Well Holden have released the new VE Series II Commodore and you have to wonder what’s so different about the new model when the first line of the official press release says “Smart new touch-screen infotainment system on all models”.
I mean … come on guys … this is a car … tell us about its acceleration … tell us about its road holding ability … tell us about how hot it is … tell us about the fuel consumption … just don’t disappoint us by tell us about a touch screen … that’s not what a press release about a car should be about. Where’s the adrenalin rush in a touch screen?
If you guys at Holden think that the new infotainment system is the most important thing about the new Series II VE Commodore then maybe the rest of the car might be just as uninteresting.
To be fair to Holden this is a mid-life makeover that every model goes through so we shouldn’t really be expect anything too drastic. Sure there’s been a 2% reduction in fuel consumption in the six-cylinder models and a 12% improvement in fuel consumption in the V8 models and Holden are now making a lot of noise about having an engine that will run on everything from petrol to something that looks disgusting and can only be extracted from a rubbish dump but we still have the basic SIDI engine.
Most of the savings in fuel consumption have been achieved by tweaking the body shape and smoothing out pockets of air resistance that are out of sight under the car. A little fiddle with the air-con compressor produced another small saving in fuel and reducing the idle speed of the 3.0-litre V6 has saved a few more drops of the precious fuel.
But we’re still not catching up with the Europeans when it comes to lowering fuel consumption and we’re not seeing some of the high-tech fuel saving solutions that some manufacturers are currently using … although to be fair Holden is definitely way out in front if you compare the Commodore’s fuel consumption to some Japanese and Korean six-cylinder vehicles.
So now that I’ve had my whinge about fuel consumption let me make it quite plain that I do like the Commodore … I certainly enjoyed the week I spend in the old Berlina Sportwagon earlier this year and I’m looking forward to spending another week in the Series II Commodore. But I’m not going to be overwhelmed by a touch-screen infotainment system.
So what’s changed on the new Series II VE Commodore? Well for a start the Omega and the Berlina now sit lower, you may notice that the rear wheels on the sedans all sit behind air deflectors and the boot lid now has what Holden describe as an ‘aero lip’.
All vehicles in the Series II range also now have a new front fascia, larger grill and revised headlamps with new lens and bright bezel.
The Berlina, Calais and SV6/SS models get new wheels … 17 inch on the Berlina, 18 inch on the Calais and SV6/SS models and 19 inch on the Calias V-Series. The Omega and Berlina models both have lower-profile tyres too.
Safety and comfort
All models came with Electronic Stability Control, dual zone climate control, four-way electrically adjustable driver’s seat, multi-function steering wheel, cruise control and the sedan and wagons also get six airbags that includes side impact bags for the front seat occupants and side curtain airbags for all occupants.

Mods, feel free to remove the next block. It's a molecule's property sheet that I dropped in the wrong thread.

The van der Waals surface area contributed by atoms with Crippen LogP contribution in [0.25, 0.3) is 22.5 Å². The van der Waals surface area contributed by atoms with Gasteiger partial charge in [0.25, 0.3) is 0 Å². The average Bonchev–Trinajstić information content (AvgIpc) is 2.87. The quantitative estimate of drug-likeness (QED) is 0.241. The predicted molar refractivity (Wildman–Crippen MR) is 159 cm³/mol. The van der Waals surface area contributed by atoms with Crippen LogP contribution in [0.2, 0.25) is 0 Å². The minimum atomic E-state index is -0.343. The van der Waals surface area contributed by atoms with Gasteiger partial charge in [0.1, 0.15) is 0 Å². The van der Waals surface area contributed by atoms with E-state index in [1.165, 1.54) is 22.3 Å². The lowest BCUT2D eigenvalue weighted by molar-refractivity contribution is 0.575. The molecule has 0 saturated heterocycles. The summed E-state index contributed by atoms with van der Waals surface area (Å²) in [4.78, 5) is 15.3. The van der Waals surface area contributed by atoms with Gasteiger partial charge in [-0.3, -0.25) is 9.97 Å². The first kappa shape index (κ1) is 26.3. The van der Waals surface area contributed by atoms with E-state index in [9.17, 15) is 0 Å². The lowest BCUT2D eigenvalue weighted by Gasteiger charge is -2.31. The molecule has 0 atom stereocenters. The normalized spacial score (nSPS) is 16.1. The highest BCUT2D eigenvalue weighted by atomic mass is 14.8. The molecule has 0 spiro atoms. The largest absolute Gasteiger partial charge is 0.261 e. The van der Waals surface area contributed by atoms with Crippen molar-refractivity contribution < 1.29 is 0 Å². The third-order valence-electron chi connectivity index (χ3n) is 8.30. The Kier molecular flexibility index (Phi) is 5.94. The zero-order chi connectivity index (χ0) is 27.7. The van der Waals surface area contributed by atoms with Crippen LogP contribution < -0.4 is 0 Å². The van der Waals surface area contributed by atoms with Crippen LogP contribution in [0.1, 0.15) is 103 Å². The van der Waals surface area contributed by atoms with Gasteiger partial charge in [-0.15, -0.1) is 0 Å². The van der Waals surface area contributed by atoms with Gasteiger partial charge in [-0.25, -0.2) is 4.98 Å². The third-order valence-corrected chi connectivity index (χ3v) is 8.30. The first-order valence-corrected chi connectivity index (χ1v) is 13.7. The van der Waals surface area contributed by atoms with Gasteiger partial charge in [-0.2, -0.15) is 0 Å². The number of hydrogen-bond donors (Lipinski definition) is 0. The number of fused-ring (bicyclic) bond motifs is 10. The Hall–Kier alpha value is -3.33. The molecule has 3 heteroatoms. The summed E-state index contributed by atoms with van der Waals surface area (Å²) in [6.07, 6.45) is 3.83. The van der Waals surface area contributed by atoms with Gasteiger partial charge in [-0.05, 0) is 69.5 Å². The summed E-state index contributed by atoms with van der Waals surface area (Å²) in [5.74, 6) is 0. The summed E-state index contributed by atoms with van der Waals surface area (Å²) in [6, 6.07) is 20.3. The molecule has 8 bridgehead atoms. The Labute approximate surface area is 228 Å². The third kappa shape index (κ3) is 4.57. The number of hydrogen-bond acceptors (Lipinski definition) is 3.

Yes well it may not be important for me but I’m sure there are some people who buy a vehicle for the sound system rather than the power, road holding and comfort. If you’re one of those people then I’m sure you will be blown away by Holden’s new full-colour multi-function LCD touch screen that sits right where everyone can see it in the centre stack.
Holden says that they have benchmarked this piece of electronic wizardry against computers, mobile phones and video games. So you can be sure that it will look good … but does it also mean that we’ll also see the blue-screen-of-death from time to time or stop in the middle of a long drive to reboot it?
This screen also gives you touch screen control of just about any electronic device that you might have that will hold and play music and Holden have also introduced what they refer to as a ‘virtual changer’.
In the new Series II VE you won’t have to load up CDs into a CD stacker if you’re heading off on a long trip. All you have to do is pop each CD into the player and then allow the audio system to rip the music and store it on an internal flash drive … the ‘virtual changer’. Holden says that the internal flash drive can hold as many as 15 CDs.
So what does a buyer end up with if they buy a new Series II Commodore? Well on paper they end up with a good solid car that will deliver on its promises. It flirts with some of the electronic gizmos that other makers have been building into their cars for some time now … but it doesn’t push the envelope too far.
Automatic headlights and rain-sensing wipers aren’t on the agenda as standard fittings just yet (the wipers aren’t standard until you get to the top-of-the-range Calais) but the SS V-Series, the Calais and Caprice models do get a high-end navigation system that also doubles as a reversing camera.
Perhaps that means we might see something a little more exciting than an infotainment system in a year or two’s time if General Motors does build another Commodore (not guaranteed right now but it certainly could be on the agenda) and by then we should also be seeing some more developments in the engine department too.
Till then we’ve got the Series II VE Commodore and, for an Australian car, it looks pretty good to me.